Kents Bank Road, Grange-over-Sands LA11 7EY.
A compact stone-built church in Early English style in the heart of this attractive seaside town.
The original mission territory lay between those of Ulverston, Kendal and Windermere and covered some fifty square miles. Grange was put under the pastoral care of Fr William Massey, rector of the Ulverston mission, who launched an appeal for a church in 1881. He wrote:
‘The Catholics of Cartmel, Lindale and Grange, are practically speaking out of reach of church on Sundays; and, for that reason, those who either for health or recreation of mind, would otherwise seek the delicious air, and the repose of a spot so favoured and so secluded from the profanum vulgus, shall I say of Cheap Trips, are in most cases prevented from doing so. It has been written of Grange: Grange is destined to become the Montpelier of Lancashire, where invalids suffering from bronchial and other pulmonary disorders are permitted to seek for health, in retirement, near their friends, instead of being exiled to the distant shores of the Mediterranean. A plot of land containing 1,600 yds. contiguous to the land belonging to and adjoining the Crown Hotel, and having a right of way through to the Esplanade…has been purchased for £173 6s. 8d….It is proposed to build at a cost of no more than £800, a neat and modest building to be used as a chapel until it is required as a school; and thus those who give to this work may have the gratification of seeing a chapel rise from the ground with their own eyes, in the immediate future, and for their own immediate use, and another altar will be raised in this isolated district, to perpetuate the great, unfailing Sacrifice that was daily offered up in days gone by within the venerable walls of Furness Abbey’.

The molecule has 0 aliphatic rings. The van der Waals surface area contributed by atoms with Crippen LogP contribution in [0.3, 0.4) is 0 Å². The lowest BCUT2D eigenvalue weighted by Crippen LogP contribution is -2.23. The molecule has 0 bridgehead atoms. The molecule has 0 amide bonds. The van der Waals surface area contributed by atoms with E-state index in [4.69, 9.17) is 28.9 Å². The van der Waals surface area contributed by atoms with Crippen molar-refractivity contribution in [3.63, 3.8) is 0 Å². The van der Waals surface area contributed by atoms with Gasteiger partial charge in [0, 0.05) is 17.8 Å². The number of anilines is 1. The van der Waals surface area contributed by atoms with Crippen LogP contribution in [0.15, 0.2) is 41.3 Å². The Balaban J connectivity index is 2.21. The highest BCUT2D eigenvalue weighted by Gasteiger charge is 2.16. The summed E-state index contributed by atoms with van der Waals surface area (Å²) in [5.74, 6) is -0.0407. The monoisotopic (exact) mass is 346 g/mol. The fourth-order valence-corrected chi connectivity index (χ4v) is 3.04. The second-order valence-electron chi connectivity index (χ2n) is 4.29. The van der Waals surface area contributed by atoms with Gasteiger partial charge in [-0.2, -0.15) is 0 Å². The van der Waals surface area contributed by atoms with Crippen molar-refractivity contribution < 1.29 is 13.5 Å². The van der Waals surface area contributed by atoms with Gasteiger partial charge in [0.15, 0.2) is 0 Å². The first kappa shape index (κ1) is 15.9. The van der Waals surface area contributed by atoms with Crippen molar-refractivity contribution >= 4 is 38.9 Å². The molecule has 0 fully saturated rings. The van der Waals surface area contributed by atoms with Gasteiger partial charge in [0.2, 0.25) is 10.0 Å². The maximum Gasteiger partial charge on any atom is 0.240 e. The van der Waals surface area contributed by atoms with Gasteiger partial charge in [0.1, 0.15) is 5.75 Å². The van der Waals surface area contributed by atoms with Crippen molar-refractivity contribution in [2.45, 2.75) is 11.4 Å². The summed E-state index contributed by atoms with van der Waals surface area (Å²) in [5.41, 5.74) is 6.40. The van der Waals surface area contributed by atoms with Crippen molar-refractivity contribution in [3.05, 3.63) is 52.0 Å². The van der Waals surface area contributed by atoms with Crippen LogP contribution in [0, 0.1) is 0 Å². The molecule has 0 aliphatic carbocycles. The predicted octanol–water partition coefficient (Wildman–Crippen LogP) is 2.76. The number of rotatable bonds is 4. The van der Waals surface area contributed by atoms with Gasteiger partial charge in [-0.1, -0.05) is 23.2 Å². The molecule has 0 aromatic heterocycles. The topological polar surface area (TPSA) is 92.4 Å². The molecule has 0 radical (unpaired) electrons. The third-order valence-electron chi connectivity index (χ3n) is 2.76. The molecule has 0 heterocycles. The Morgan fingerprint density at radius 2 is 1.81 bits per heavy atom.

Successful fundraising, and generous financial support from friends of the newly appointed parish priest Fr John Bilsborrow (notably John and Ellen Sutcliffe of Witham) allowed work to start on a new church, school and presbytery in June 1883. The architect was E. Simpson of Bradford and the contractor Mr Murgatroyd of Idle, Yorkshire, respectively also architect and contractor for the new church then rising at Bolton-le-Sands.
Within a year Fr Bilsborrow left Grange to become Vice-Rector at Upholland. He was later to become Bishop of Salford. He wrote:
‘I am happy to state that shall be able to hand over the finance of Grange to my successor in a healthy condition…a stained glass window in the east gable, a marble Altar, a statue of Our Lady, the Altar steps, the tiling of the Sanctuary, Communion rails, Ciborium, Tabernacle, Sanctuary lamp and bell, Crucifix and candlesticks I have obtained as gifts from friends’.
At the opening of the church on 22 January 1884 Bishop Reilly of Liverpool said he had never seen a church so completely furnished at its opening – all it lacked was a font.
Although not of the scale or lavish fitting out of Simpson’s church at Bolton-le-Sands, St Charles is built of the same snecked sandstone and slate roof, and is also built in Early English style. The church is entered through a west door, via a twentieth century flat-roofed stone porch. The interior is roughly T-shaped in plan consisting of an aisleless nave with chapels giving off either side of the sanctuary. As at Bolton, oblique views of these chapels are obtained through arches in the sanctuary. Paired angel corbels support the sanctuary arch. There is an elaborate marble high altar with carving depicting the Birth and Passion of Our Lord and a forward altar in similar (presumably reused) materials. The east window contains figures of St Charles Borromeo and St Cuthbert. The stained glass in the west window replaces that destroyed in 1941. There is a marble altar in the Lady Chapel, and also here a crucifix commemorating the Sutcliffes, principal donors. There is a small baptistry with abstract modern glass giving off the (ritual) south side of the west end of the nave. The font has been relocated to the sanctuary, and replaced with a statue of the Sacred Heart. The pine benches are presumably original. The Stations date from 1904 and are said to be Bavarian.
The school room, now a sacristy and ancillary accommodation is attached to the building on the (liturgical) north side, is of matching materials and has a prominent tapering chimney stack, pierced with Gothic detail. The presbytery lies to the rear, and is again built of the same materials.
Architect: E. Simpson
Original Date: 1882
Conservation Area: Yes
Listed Grade: Not Listed